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President Trump and Attorney General Bill Barr announced on Wednesday that the Justice Department will "immediately surge" federal law enforcement officers to Chicago and Albuquerque in an effort to combat violent crime.

The big picture: The deployment is an expansion of Operation Legend, which the Justice Department launched on July 8 in Kansas City, Mo., as a coordinated initiative "across all federal law enforcement agencies working in conjunction with state and local law enforcement officials to fight the sudden surge of violent crime."

  • The operation has seen hundreds of federal agents sent to Kansas City to help quell violence that erupted after the shooting death of four-year-old LeGend Taliferro, for whom Operation Legend is named.
  • Chicago has also seen a surge in violence, including a mass shooting on Tuesday night that left 14 injured.

Details: The administration will send about 200 officers to Chicago and 35 to Albuquerque from the FBI, ATF, Drug Enforcement Agency, U.S. Marshals service and the Department of Homeland Security, which has been stationed in Portland as Black Lives Matter protests have continued for over 50 days.

Between the lines: Operation Legend is distinct from the Department of Homeland Security's presence in Portland, which was established under an executive order seeking to protect monuments and federal property from protesters.

  • Chicago Mayor Lori Lightfoot said Wednesday she had received assurances that the federal agents would be focused on dealing with gun violence, not targeting protesters. "We welcome actual partnership, but we do not welcome dictatorship," Lightfoot said. "We do not welcome authoritarianism."
  • Reports of unidentified federal agents snatching protesters into unmarked vans in Portland have sparked intense backlash against the Trump administration.

The bottom line: President Trump has staked his re-election hopes on a law-and-order message by promising to send law enforcement to more Democratic-led cities, which now find themselves in the topsy-turvy position of having to resist federal government action, Axios' Shane Savitsky notes.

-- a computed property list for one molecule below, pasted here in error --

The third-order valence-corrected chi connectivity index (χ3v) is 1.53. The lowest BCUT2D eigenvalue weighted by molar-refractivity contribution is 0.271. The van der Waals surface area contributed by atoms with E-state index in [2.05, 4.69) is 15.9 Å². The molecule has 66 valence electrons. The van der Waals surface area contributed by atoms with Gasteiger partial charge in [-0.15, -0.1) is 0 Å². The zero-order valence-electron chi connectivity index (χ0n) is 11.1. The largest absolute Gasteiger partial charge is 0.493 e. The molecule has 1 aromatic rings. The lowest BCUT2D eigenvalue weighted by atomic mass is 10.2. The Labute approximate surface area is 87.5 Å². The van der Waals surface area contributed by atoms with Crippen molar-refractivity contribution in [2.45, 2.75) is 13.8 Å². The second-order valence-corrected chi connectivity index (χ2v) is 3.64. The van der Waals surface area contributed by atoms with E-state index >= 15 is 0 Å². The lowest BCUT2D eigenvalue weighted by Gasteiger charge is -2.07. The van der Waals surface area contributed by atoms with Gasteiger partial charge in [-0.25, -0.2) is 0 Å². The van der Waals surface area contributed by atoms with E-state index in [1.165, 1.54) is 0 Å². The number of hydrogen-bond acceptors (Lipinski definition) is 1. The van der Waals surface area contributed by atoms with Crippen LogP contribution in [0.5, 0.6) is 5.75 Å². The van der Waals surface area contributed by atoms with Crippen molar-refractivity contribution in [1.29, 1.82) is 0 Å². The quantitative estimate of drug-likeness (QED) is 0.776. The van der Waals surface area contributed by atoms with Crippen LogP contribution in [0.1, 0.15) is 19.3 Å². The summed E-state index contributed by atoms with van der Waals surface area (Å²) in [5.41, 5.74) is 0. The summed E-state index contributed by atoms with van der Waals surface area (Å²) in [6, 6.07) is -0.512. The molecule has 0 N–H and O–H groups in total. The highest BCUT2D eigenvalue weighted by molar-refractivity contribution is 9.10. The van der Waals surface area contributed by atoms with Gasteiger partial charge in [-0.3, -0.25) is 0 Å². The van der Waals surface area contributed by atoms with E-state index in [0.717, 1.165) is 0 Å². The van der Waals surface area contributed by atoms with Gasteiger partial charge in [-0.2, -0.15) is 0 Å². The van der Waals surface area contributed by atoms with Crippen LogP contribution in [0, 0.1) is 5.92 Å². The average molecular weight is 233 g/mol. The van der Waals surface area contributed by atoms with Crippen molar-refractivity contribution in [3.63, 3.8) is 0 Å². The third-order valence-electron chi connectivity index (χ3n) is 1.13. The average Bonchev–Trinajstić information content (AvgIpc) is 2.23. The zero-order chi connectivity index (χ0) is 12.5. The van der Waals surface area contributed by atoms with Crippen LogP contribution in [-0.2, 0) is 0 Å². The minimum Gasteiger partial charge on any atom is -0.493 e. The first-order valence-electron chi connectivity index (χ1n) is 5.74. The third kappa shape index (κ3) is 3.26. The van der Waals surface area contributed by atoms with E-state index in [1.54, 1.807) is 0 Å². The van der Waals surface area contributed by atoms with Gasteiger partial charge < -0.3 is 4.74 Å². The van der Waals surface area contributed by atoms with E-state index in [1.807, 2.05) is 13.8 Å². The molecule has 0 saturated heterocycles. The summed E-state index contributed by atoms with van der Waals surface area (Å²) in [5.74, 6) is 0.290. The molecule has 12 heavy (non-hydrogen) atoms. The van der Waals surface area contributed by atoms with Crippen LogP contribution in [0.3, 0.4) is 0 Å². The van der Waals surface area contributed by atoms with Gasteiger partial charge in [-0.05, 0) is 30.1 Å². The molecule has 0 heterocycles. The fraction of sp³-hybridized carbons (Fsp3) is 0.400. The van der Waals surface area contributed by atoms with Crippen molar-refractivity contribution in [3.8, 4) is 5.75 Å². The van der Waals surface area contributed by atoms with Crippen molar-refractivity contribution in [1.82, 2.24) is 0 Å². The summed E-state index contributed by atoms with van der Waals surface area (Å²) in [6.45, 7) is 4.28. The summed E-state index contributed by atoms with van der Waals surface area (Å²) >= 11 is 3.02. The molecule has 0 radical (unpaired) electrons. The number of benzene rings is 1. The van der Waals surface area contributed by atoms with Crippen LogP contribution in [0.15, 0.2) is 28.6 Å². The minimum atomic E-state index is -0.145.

• "If Biden got in, that would be true for the country," Trump told reporters Monday after saying more agents would be deployed. "The whole country would go to hell. And we’re not going to let it go to hell."

Go deeper: Liberal cities resist as Trump stakes his re-election hopes on "law and order"

Go deeper

20 Republican former U.S. attorneys endorse Biden, call Trump "a threat to the rule of law"

Photo: Mandel Ngan/AFP via Getty Images

Twenty Republican former U.S. attorneys on Tuesday endorsed Joe Biden while saying that "President Trump's leadership is a threat to the rule of law" in the U.S., the Washington Post reports.

What they're saying: In the letter, the former prosecutors criticize Trump's use of the Department of Justice, saying the president expects the DOJ "to serve his personal and political interests."

  • "He has politicized the Justice Department, dictating its priorities along political lines and breaking down the barrier that prior administrations had maintained between political and prosecutorial decision making," the letter says.

Scoop: Gina Haspel threatened to resign over plan to install Kash Patel as CIA deputy

CIA Director Gina Haspel. Photo: Win McNamee/Getty Images

CIA Director Gina Haspel threatened to resign in early December after President Trump cooked up a hasty plan to install loyalist Kash Patel, a former aide to Rep. Devin Nunes (R-Calif.), as her deputy, according to three senior administration officials with direct knowledge of the matter.

Why it matters: The revelation stunned national security officials and almost blew up the leadership of the world's most powerful spy agency. Only a series of coincidences — and last minute interventions from Vice President Mike Pence and White House counsel Pat Cipollone — stopped it.

Updated 6 hours ago - Politics & Policy

Coronavirus dashboard

Illustration: Sarah Grillo/Axios

  1. Health: Coronavirus deaths reach 4,000 per day as hospitals remain in crisis mode — CDC warns highly transmissible coronavirus variant could become dominant in U.S. in March.
  2. Politics: Biden says, "We will manage the hell out of" vaccine distribution — Biden taps ex-FDA chief to lead Operation Warp Speed amid rollout of COVID plan — Widow of GOP congressman-elect who died of COVID-19 will run to fill his seat.
  3. Vaccine: Battling Black mistrust of the vaccines"Pharmacy deserts" could become vaccine deserts — Instacart to give $25 to shoppers who get vaccine.
  4. Economy: Unemployment filings explode againFed chair: No interest rate hike coming any time soon —  Inflation rose more than expected in December.
  5. World: WHO team arrives in China to investigate pandemic origins.